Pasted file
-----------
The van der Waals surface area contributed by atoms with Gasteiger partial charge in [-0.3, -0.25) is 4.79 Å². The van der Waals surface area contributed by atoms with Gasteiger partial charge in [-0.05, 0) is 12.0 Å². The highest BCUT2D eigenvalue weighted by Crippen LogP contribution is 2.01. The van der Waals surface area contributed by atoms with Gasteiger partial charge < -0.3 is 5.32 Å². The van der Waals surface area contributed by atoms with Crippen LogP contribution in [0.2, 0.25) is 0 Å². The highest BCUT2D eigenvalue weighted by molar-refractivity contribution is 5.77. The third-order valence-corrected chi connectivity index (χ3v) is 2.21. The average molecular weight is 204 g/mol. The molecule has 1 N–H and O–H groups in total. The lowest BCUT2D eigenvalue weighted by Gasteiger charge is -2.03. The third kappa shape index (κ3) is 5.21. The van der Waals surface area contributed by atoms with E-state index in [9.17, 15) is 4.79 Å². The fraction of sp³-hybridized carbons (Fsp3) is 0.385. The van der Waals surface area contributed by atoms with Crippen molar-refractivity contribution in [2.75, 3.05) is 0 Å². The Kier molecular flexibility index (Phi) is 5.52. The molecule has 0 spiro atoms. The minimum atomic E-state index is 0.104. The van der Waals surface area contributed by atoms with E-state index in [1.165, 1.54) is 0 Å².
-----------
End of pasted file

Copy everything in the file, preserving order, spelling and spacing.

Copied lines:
The van der Waals surface area contributed by atoms with Gasteiger partial charge in [-0.3, -0.25) is 4.79 Å². The van der Waals surface area contributed by atoms with Gasteiger partial charge in [-0.05, 0) is 12.0 Å². The highest BCUT2D eigenvalue weighted by Crippen LogP contribution is 2.01. The van der Waals surface area contributed by atoms with Gasteiger partial charge < -0.3 is 5.32 Å². The van der Waals surface area contributed by atoms with Crippen LogP contribution in [0.2, 0.25) is 0 Å². The highest BCUT2D eigenvalue weighted by molar-refractivity contribution is 5.77. The third-order valence-corrected chi connectivity index (χ3v) is 2.21. The average molecular weight is 204 g/mol. The molecule has 1 N–H and O–H groups in total. The lowest BCUT2D eigenvalue weighted by Gasteiger charge is -2.03. The third kappa shape index (κ3) is 5.21. The van der Waals surface area contributed by atoms with E-state index in [9.17, 15) is 4.79 Å². The fraction of sp³-hybridized carbons (Fsp3) is 0.385. The van der Waals surface area contributed by atoms with Crippen molar-refractivity contribution in [2.75, 3.05) is 0 Å². The Kier molecular flexibility index (Phi) is 5.52. The molecule has 0 spiro atoms. The minimum atomic E-state index is 0.104. The van der Waals surface area contributed by atoms with E-state index in [1.165, 1.54) is 0 Å².